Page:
LAS VEGAS (KLAS) — Lake Mead’s plan to keep marinas open with continued recreational operations despite lower water levels took a big step Thursday.
Visitor services, marinas and launch ramps at Hemenway Harbor, Callville Bay Marina, Echo Bay, Temple Bar Marina and South Cove will go forward “at the extent feasible” even if the lake drops another 100 feet. That’s the effect of “Finding of No Significant Impact” (FONSI) released by the National Park Service (NPS) on Thursday. The finding follows an Environmental Assessment that has proceeded over the past year.
Congresswoman Dina Titus (D-Nev.) and others hailed the finding as crucial to the small businesses that operate at the lake, providing goods and services to people who use the lake for recreation.
“From my tenure in the State Senate to my service in Congress, water conservation has always been top of mind,” Titus said. “Whether it’s through record investments from the Bipartisan Infrastructure Law and the Inflation Reduction Act or supplemental disaster funding I helped secure earlier this year, I am continuing to make sure more water stays in Lake Mead.”
Titus said Thursday’s action will protect small businesses that benefit from tourism and outdoor recreation at the lake.
The surface of Lake Mead is currently at 1,064.69 feet above sea level. The Environmental Assessment reviewed a preferred proposal to continue services while the lake is above 950 feet. The FONSI works as a kind of seal of approval.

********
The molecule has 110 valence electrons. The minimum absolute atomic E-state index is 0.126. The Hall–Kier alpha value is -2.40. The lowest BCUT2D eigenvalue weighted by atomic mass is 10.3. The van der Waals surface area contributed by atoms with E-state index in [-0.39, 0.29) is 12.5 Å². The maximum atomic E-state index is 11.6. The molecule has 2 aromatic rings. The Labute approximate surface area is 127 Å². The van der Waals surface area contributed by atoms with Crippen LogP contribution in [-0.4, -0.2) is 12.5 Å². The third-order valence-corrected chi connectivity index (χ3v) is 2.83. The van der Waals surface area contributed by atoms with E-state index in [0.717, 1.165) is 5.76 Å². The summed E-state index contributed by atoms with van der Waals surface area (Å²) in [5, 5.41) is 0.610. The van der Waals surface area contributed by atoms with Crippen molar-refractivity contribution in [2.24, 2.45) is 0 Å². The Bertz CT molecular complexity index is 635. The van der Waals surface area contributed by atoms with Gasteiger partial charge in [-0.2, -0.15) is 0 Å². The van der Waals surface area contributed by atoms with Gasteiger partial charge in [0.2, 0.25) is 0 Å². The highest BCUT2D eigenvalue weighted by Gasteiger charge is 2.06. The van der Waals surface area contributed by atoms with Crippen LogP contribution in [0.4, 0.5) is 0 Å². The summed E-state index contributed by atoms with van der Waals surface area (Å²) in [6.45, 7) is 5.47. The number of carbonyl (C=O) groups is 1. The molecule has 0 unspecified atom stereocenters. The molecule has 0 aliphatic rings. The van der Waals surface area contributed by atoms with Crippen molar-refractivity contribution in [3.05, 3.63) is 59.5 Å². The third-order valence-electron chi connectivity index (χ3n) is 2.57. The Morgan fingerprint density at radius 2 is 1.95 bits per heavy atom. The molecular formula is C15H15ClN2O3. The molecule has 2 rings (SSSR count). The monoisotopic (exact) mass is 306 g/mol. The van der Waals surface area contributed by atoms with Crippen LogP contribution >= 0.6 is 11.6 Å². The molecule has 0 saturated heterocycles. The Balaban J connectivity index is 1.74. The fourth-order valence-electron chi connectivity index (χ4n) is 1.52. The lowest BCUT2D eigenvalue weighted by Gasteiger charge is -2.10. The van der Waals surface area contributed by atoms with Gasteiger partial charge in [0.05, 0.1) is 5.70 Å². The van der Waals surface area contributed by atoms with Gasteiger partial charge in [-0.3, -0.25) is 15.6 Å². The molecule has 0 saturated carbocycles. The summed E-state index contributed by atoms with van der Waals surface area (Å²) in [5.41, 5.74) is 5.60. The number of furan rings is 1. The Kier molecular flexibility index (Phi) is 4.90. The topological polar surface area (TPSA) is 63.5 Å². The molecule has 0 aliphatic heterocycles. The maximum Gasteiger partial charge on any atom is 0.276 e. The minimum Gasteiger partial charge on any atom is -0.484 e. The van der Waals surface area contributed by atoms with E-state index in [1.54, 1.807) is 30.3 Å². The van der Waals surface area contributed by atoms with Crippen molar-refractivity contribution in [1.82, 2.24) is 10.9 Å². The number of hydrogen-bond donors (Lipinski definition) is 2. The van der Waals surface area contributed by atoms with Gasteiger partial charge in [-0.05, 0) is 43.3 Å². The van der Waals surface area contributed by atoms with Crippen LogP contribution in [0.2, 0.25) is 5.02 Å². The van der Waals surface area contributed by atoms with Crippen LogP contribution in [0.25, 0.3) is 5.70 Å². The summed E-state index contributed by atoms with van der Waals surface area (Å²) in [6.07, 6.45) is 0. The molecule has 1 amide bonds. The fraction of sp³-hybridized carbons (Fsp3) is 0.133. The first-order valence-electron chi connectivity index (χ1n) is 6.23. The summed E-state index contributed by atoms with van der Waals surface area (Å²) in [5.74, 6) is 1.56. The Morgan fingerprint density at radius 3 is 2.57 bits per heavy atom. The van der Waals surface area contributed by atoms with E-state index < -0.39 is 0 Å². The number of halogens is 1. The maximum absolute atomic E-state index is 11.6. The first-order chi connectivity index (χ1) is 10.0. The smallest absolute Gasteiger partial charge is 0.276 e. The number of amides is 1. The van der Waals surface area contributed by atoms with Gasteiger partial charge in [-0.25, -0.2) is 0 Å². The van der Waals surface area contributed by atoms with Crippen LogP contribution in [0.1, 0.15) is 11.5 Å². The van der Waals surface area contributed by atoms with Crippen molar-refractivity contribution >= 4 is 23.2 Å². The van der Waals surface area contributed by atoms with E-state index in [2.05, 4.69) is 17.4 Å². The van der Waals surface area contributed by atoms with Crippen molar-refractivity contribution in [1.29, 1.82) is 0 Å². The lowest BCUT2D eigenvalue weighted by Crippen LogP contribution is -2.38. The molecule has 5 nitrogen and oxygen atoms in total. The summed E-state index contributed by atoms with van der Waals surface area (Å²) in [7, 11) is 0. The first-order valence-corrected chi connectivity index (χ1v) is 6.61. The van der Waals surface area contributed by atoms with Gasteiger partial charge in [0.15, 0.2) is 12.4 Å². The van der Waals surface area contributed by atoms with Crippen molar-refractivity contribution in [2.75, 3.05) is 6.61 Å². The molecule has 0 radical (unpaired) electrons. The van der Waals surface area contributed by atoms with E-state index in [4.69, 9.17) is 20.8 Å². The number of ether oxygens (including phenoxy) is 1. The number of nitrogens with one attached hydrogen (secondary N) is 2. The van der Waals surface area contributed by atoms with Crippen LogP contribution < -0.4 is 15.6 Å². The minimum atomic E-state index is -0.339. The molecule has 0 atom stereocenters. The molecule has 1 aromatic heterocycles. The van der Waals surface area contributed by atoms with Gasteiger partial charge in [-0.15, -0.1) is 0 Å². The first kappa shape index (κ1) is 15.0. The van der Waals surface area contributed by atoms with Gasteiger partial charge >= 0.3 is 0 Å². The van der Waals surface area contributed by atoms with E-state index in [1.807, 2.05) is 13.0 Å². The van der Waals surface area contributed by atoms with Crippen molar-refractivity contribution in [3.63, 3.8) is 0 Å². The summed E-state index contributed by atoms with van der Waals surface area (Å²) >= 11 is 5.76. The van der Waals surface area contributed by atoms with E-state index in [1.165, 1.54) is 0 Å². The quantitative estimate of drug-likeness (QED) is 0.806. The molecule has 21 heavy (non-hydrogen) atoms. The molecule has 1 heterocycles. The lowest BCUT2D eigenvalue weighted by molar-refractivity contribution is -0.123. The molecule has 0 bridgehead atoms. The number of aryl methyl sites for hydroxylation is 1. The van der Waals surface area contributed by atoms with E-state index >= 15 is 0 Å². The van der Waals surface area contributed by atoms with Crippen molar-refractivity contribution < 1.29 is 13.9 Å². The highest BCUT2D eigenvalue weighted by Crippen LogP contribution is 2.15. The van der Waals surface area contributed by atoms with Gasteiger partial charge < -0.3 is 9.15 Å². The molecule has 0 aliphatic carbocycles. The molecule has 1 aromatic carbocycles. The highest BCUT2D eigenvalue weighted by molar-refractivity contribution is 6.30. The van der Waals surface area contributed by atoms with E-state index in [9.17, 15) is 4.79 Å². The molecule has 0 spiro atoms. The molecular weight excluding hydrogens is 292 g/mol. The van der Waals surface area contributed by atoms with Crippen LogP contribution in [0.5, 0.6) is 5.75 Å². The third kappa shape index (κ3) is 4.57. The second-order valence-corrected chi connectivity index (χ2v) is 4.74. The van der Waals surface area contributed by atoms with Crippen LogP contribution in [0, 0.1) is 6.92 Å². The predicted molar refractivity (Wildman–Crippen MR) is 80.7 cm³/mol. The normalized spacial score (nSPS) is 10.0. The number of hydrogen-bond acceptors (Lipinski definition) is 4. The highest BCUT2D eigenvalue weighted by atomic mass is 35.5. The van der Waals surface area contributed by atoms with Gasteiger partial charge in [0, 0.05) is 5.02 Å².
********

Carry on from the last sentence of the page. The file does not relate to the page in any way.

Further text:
NPS and partner businesses at Lake Mead National Recreation Area have worked to adjust boat ramps and other amenities as the lake level has fallen, learning as they go and even using new technology to keep ramps open. A portable innovation known as the Mobi-mat was rolled out at Callville Bay in January. It was moved to Temple Bar at the end of the summer season.
“NPS will provide a mixture of recreational opportunities, including motorized and nonmotorized lake access, at targeted sites to the degree financially feasible and cost-effective,” according to an NPS news release.
In June, $32 million in funding was announced by U.S. Sen. Jacky Rosen in a package of disaster supplemental funding during a tour of Hemenway Harbor. Lake Mead Superintendent Mike Gauthier said some of that funding would go to designing and preparing the launch ramps for the next water deficit.
“Recreational opportunities surrounding the Lake Mead National Recreation Area play a pivotal role in fostering a deep connection between people and nature,” according to Jill Rowland-Lagan of the Boulder City Chamber of Commerce.
“Communities like Boulder City will benefit from Natural Parks which attract tourists, providing economic stimulus to local businesses such as marinas, rental services, and hospitality establishments,” Rowland-Lagan said.